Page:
Monday, December 8, 2008

Advent Adventure

Years ago I worked at a small shop where we sold beautiful jewelry and Innuit art. This was The Shop on Cedar Avenue on the West Bank in Minneapolis – a strangely generic name for a little storefront with Lowell Lundeen's collection of handcrafted and collected jewelry, Linda Crawford's gallery of Innuit art, and Gary Crawford's pottery. Linda eventually opened The Raven over in Edina, and Lowell moved to the IDS Center in downtown Minneapolis. I wonder if Gary is still making pottery?

Anyway, it was a stimulating place to work, and I've since looked back a number of times to reflect on what I learned there about running a small business, stocking it with quality merchandise, marketing, maintaining a local business partnership, and giving good customer service. The owners were very involved in every dimension of the store, and I made my first advertising posters there, the old-fashioned way, with ink and a drawing pen.

At one point I was very taken by an Eskimo embroidered piece on blue wool, and I remember examining it closely. Later that winter I found a remnant of blue wool that was almost exactly the same color and texture, so I snatched it up, having no idea how I would use it. (A common situation among those of us with the DIY gene.)

Eventually I had two children and a husband who would drive us on the long and winding road to Minnesota for Christmases with family and friends. During the long car rides, beginning when Jack was a baby, I made Christmas stockings out of the wool. I liked the fact that these stockings were blue, and I recall the pleasure of these journeys, the delight I took in making something along the way.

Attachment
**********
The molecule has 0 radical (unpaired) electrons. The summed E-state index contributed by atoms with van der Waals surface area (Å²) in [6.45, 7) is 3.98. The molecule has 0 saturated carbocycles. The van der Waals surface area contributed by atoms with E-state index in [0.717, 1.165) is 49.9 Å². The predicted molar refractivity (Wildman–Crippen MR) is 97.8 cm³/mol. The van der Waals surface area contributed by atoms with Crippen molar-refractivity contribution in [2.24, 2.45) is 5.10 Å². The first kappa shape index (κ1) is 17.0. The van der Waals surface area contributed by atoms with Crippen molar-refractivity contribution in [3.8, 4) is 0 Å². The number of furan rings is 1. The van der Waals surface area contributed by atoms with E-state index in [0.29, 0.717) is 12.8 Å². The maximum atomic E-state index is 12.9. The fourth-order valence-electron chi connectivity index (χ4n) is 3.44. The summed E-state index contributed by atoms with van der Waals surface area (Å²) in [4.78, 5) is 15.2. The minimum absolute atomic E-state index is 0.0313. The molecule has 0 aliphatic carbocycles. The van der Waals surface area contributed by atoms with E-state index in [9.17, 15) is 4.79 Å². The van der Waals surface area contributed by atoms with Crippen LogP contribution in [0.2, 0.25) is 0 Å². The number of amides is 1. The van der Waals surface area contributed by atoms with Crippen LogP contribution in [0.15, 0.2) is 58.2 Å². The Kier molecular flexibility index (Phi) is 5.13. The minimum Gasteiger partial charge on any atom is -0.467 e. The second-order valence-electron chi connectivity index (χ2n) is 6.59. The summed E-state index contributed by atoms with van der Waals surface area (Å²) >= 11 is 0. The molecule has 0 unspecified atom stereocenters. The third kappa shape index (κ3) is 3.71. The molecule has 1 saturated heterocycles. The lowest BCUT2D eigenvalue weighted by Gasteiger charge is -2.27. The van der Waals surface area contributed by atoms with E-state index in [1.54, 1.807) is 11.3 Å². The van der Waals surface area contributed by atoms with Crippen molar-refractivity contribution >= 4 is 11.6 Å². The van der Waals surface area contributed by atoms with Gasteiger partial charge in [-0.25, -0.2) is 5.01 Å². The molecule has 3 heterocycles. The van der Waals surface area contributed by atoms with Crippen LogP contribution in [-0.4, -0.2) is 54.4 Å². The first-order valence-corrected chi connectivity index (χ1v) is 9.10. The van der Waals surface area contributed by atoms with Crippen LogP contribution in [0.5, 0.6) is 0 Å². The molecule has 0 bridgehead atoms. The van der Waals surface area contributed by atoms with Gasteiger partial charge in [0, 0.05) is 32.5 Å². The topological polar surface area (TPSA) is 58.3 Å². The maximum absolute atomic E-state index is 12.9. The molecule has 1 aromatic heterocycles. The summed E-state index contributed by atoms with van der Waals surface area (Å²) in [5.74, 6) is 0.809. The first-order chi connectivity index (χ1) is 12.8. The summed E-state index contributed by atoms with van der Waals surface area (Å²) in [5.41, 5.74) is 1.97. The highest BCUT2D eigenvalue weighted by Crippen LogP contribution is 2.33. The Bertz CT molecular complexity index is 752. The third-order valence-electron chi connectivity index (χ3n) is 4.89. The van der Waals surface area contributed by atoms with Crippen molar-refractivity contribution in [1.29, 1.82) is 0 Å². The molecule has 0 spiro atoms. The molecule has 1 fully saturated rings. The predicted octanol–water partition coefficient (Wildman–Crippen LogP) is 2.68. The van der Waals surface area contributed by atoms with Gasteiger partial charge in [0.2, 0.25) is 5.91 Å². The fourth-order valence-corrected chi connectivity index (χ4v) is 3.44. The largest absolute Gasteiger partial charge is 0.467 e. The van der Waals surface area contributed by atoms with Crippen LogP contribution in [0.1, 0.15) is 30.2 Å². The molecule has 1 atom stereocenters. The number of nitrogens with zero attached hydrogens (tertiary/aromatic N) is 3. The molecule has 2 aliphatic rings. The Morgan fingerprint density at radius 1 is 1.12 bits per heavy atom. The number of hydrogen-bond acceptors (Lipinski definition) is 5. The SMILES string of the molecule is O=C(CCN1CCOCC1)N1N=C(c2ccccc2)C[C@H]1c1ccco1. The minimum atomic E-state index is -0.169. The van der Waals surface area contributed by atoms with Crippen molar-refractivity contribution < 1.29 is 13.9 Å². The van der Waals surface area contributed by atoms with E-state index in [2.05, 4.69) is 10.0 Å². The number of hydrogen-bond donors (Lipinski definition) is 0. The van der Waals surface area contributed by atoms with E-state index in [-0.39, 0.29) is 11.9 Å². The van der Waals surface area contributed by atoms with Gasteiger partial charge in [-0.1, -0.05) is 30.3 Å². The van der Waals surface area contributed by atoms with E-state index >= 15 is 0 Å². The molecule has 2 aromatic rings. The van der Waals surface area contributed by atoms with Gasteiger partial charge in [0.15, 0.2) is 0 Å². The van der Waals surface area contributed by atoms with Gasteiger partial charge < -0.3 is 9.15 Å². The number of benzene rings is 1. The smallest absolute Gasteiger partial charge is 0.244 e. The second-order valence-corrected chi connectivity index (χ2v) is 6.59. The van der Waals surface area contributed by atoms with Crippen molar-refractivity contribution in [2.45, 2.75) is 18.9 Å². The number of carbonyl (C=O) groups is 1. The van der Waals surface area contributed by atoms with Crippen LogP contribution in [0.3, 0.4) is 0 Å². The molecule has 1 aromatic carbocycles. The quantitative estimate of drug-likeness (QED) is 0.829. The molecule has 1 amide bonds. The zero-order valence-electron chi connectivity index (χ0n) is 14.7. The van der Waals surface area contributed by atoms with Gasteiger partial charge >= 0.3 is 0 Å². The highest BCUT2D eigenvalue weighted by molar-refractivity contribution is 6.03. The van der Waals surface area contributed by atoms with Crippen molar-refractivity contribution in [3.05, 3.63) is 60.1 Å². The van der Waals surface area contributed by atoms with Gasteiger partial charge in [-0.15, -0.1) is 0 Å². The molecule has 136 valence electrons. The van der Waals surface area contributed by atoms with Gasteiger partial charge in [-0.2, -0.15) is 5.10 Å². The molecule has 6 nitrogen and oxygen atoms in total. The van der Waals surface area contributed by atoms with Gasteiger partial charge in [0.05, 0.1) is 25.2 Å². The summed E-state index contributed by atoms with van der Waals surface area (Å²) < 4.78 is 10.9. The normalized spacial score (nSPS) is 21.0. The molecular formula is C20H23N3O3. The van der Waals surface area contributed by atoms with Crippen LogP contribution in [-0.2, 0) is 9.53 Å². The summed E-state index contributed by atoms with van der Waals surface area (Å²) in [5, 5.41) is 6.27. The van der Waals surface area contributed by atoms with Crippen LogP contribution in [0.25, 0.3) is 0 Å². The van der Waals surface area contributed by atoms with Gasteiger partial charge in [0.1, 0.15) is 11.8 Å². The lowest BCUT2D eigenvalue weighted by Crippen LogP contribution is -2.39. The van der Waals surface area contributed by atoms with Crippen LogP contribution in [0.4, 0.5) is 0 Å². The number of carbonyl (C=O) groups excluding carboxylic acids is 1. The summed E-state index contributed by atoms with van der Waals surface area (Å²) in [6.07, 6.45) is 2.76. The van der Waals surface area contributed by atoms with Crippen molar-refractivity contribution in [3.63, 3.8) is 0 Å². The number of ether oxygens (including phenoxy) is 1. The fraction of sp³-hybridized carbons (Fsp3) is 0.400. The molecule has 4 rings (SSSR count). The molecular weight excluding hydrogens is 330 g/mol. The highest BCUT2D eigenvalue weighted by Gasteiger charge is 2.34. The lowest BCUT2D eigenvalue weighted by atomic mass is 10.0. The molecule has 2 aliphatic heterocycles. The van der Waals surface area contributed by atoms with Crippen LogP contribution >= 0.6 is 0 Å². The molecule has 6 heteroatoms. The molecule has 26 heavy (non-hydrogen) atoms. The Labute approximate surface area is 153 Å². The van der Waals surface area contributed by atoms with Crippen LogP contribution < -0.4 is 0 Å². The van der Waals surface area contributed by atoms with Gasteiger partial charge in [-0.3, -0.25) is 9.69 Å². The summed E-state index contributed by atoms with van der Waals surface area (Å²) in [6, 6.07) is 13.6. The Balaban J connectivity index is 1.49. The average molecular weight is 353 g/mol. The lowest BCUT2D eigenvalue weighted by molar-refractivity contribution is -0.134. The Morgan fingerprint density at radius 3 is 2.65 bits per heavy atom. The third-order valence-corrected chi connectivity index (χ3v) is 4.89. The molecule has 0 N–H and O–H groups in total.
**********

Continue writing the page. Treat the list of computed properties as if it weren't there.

It took me a long time – a number of years – to finish this project, beginning with Jack's stocking, then Savannah's, then Andreas', and finally my own. They were all constructed by hand during those trips in the car up to Madison (where we often stayed overnight with good friends) and over across Wisconsin into Minnesota. Finally all four stockings were complete, and so I went on to make a few small ornaments out of this never-ending bit of cloth.

The kids have strong opinions about the images I chose, and the whole effort reminded me of the feelings evoked by the homemade Christmas stockings made by mother for my siblings and me. We examined every nuance of difference on those stockings, reading a great deal into them, fiercely preferring our own.

Finally, I still had one long piece of fabric left. I chose to make an advent calendar, inspired by one Andreas' maternal grandmother made after the war, given to me by his mother, Marlies. It is one of my most treasured gifts, and I gathered ideas from it for my blue calendar. There are 25 numbers and images, including little pictures of Jack and Sav, and my nieces Veitania, Jasmine and Jade.

I'm posting photos of those stockings today, and will snap a few of the calendar later in the day. It's December, and I'm overdue to hang the Advent calendar! Can it really be December already again?

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